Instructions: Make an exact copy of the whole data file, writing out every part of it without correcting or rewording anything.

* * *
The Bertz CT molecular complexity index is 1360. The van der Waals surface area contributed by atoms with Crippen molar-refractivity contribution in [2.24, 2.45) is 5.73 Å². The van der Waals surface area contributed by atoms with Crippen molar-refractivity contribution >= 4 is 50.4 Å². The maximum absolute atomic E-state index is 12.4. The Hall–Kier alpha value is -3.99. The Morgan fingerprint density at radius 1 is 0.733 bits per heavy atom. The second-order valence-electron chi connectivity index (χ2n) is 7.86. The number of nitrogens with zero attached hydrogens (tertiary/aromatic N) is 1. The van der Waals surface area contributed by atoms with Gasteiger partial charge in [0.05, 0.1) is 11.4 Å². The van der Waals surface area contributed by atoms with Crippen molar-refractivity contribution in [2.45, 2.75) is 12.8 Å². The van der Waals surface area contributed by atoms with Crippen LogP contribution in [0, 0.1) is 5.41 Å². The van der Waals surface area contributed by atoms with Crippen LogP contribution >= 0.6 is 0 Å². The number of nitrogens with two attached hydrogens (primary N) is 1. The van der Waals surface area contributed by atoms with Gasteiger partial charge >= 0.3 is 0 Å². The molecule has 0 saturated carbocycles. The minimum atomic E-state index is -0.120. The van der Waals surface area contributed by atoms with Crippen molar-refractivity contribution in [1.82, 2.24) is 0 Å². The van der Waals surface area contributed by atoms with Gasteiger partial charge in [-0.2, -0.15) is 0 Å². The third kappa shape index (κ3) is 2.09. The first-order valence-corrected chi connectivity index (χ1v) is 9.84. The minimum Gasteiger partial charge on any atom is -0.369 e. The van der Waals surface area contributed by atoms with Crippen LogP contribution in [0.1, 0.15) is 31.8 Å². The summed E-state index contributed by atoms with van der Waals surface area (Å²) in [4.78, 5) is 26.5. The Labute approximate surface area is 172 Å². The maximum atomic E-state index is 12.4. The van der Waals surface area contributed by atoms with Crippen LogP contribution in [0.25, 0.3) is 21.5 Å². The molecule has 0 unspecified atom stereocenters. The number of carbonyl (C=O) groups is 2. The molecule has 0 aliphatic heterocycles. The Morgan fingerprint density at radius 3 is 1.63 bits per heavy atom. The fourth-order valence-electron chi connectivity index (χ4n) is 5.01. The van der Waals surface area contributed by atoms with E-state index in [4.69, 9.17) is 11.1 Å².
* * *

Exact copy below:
The Bertz CT molecular complexity index is 1360. The van der Waals surface area contributed by atoms with Crippen molar-refractivity contribution in [2.24, 2.45) is 5.73 Å². The van der Waals surface area contributed by atoms with Crippen molar-refractivity contribution >= 4 is 50.4 Å². The maximum absolute atomic E-state index is 12.4. The Hall–Kier alpha value is -3.99. The Morgan fingerprint density at radius 1 is 0.733 bits per heavy atom. The second-order valence-electron chi connectivity index (χ2n) is 7.86. The number of nitrogens with zero attached hydrogens (tertiary/aromatic N) is 1. The van der Waals surface area contributed by atoms with Gasteiger partial charge in [0.05, 0.1) is 11.4 Å². The van der Waals surface area contributed by atoms with Crippen molar-refractivity contribution in [2.45, 2.75) is 12.8 Å². The van der Waals surface area contributed by atoms with Crippen LogP contribution in [0, 0.1) is 5.41 Å². The van der Waals surface area contributed by atoms with Crippen LogP contribution >= 0.6 is 0 Å². The number of nitrogens with two attached hydrogens (primary N) is 1. The van der Waals surface area contributed by atoms with Gasteiger partial charge >= 0.3 is 0 Å². The molecule has 0 saturated carbocycles. The minimum atomic E-state index is -0.120. The van der Waals surface area contributed by atoms with Crippen molar-refractivity contribution in [1.82, 2.24) is 0 Å². The van der Waals surface area contributed by atoms with Gasteiger partial charge in [-0.2, -0.15) is 0 Å². The third kappa shape index (κ3) is 2.09. The first-order valence-corrected chi connectivity index (χ1v) is 9.84. The minimum Gasteiger partial charge on any atom is -0.369 e. The van der Waals surface area contributed by atoms with Crippen LogP contribution in [0.1, 0.15) is 31.8 Å². The summed E-state index contributed by atoms with van der Waals surface area (Å²) in [4.78, 5) is 26.5. The Labute approximate surface area is 172 Å². The maximum atomic E-state index is 12.4. The van der Waals surface area contributed by atoms with Crippen LogP contribution in [0.25, 0.3) is 21.5 Å². The molecule has 0 unspecified atom stereocenters. The number of carbonyl (C=O) groups is 2. The molecule has 0 aliphatic heterocycles. The Morgan fingerprint density at radius 3 is 1.63 bits per heavy atom. The fourth-order valence-electron chi connectivity index (χ4n) is 5.01. The van der Waals surface area contributed by atoms with E-state index in [4.69, 9.17) is 11.1 Å².